David Leonard, in today's NY Times, has a deceptively straight-forward piece about the debate over the debt ceiling, in which he states that the US cannot (i) maintain its social welfare programs, (ii) continue to have the world's biggest military, and (iii) also have distinctly low rates of taxation. Something among those three, he tells us, has to give.
What's important about Leonard's essay is that he recognizes that there is a trade-off among these three elements--military spending, social welfare spending, and taxation--and not just the latter two.
By contrast, the negotiations between the White House and congressional leaders in recent weeks, and the public debate as well, have proceeded as if the trade-off is only between social welfare spending and taxation--with there being almost no mention of military spending.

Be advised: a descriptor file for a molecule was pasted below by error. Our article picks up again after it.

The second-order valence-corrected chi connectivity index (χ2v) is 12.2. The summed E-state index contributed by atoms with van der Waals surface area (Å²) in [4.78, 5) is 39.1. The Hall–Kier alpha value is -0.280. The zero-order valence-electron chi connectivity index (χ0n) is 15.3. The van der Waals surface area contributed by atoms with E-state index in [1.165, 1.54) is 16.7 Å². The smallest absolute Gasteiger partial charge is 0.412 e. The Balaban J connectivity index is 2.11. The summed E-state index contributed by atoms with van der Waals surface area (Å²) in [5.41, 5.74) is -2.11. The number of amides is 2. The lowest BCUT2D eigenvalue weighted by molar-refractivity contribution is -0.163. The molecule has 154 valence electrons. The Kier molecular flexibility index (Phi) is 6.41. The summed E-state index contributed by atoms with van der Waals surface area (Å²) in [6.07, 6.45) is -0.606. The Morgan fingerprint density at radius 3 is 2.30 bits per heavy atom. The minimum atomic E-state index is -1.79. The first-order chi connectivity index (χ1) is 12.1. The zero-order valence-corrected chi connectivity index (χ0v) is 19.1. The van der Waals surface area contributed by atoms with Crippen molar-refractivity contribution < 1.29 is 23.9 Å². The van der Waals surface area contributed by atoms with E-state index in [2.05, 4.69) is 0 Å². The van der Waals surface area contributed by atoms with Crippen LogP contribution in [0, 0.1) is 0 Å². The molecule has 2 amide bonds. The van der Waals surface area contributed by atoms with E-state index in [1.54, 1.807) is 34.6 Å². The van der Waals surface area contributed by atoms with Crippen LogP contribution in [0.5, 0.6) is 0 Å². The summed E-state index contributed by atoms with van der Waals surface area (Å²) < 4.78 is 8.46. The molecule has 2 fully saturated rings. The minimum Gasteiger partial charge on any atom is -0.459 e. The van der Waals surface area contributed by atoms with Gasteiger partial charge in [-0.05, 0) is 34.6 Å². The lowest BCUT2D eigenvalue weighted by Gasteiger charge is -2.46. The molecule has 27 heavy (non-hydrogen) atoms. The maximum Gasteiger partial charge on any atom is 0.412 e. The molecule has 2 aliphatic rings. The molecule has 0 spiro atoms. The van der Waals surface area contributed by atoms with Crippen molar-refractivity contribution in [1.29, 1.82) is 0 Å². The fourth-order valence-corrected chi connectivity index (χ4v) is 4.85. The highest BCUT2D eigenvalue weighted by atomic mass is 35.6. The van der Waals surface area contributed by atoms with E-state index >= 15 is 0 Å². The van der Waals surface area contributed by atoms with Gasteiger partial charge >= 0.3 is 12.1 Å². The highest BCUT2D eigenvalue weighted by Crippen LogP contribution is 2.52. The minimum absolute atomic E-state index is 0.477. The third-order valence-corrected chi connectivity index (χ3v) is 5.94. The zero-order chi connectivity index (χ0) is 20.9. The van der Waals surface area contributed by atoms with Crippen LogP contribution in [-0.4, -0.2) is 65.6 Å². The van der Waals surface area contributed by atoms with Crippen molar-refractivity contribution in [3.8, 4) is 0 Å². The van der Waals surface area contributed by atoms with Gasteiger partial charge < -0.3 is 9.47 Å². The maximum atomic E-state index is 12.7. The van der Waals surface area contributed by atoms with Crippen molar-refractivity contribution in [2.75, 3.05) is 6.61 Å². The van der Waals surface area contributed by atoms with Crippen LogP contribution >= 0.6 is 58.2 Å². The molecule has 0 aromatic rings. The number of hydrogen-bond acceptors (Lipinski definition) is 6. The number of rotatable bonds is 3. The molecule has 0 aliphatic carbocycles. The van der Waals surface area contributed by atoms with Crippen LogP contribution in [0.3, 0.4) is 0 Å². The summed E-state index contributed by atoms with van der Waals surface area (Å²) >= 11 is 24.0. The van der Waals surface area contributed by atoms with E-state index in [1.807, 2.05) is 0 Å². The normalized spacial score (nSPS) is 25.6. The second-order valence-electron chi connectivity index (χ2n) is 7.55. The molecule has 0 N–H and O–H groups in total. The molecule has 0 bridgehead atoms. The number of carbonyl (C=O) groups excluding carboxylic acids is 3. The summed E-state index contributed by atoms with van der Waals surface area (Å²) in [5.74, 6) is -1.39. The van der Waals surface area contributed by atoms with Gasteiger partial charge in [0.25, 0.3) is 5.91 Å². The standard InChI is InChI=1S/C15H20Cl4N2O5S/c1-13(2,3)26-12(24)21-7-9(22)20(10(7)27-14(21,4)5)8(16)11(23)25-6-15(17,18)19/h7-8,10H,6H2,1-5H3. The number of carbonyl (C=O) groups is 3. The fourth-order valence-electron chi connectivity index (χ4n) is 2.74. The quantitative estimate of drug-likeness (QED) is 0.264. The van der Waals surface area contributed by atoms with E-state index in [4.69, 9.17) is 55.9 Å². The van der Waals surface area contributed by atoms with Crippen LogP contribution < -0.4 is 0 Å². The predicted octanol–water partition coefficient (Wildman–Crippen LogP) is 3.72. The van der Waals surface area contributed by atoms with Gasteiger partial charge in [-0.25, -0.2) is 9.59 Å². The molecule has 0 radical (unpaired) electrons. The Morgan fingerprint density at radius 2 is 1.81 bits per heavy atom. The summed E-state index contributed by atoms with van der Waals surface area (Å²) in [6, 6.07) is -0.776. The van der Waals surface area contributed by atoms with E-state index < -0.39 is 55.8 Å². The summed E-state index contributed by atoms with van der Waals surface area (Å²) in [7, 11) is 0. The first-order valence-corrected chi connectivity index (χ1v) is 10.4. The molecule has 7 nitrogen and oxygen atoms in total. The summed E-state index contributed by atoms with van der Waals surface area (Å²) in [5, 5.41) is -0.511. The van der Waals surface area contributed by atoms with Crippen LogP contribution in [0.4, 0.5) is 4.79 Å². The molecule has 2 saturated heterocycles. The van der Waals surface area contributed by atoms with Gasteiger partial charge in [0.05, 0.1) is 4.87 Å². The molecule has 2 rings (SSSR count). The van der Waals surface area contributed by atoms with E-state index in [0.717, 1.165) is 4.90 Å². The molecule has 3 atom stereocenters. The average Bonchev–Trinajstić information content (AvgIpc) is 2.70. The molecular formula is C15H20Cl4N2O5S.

Thus, even as Democrats in Congress have protested against any cuts in social security and medicaire as part of a deficit reduction plan, they have failed to put cuts in military-spending on the table. They have failed, in short, to argue that we can and should reduce the deficit by shrinking the United States's over-sized military. That--along with a more progressive tax system--is what progressives should be championing as the path forward.
That substantial cuts to the military budget have not even been on the table in these negotiations reminds us again how sacrosanct U.S. militarism has become--and how frightened Democrats are of ever appearing insufficiently hawkish.